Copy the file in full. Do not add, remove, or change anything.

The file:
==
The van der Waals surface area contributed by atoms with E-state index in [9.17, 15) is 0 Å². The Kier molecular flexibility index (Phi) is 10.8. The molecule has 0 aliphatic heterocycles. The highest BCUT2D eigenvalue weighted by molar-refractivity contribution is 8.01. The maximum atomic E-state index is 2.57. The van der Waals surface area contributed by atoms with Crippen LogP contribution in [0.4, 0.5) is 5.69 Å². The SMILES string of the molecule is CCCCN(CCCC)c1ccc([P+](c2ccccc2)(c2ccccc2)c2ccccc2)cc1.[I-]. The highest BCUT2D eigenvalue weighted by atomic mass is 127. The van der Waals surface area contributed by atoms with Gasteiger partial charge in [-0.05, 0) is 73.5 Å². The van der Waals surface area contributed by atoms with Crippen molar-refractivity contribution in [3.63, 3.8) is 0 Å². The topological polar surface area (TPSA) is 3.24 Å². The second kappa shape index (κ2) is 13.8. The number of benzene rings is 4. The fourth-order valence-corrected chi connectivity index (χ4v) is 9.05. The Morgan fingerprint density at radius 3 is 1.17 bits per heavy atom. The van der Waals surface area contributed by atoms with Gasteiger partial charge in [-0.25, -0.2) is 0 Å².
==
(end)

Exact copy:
The van der Waals surface area contributed by atoms with E-state index in [9.17, 15) is 0 Å². The Kier molecular flexibility index (Phi) is 10.8. The molecule has 0 aliphatic heterocycles. The highest BCUT2D eigenvalue weighted by molar-refractivity contribution is 8.01. The maximum atomic E-state index is 2.57. The van der Waals surface area contributed by atoms with Crippen LogP contribution in [0.4, 0.5) is 5.69 Å². The SMILES string of the molecule is CCCCN(CCCC)c1ccc([P+](c2ccccc2)(c2ccccc2)c2ccccc2)cc1.[I-]. The highest BCUT2D eigenvalue weighted by atomic mass is 127. The van der Waals surface area contributed by atoms with Gasteiger partial charge in [-0.05, 0) is 73.5 Å². The van der Waals surface area contributed by atoms with Crippen molar-refractivity contribution in [3.63, 3.8) is 0 Å². The topological polar surface area (TPSA) is 3.24 Å². The second kappa shape index (κ2) is 13.8. The number of benzene rings is 4. The fourth-order valence-corrected chi connectivity index (χ4v) is 9.05. The Morgan fingerprint density at radius 3 is 1.17 bits per heavy atom. The van der Waals surface area contributed by atoms with Gasteiger partial charge in [-0.25, -0.2) is 0 Å².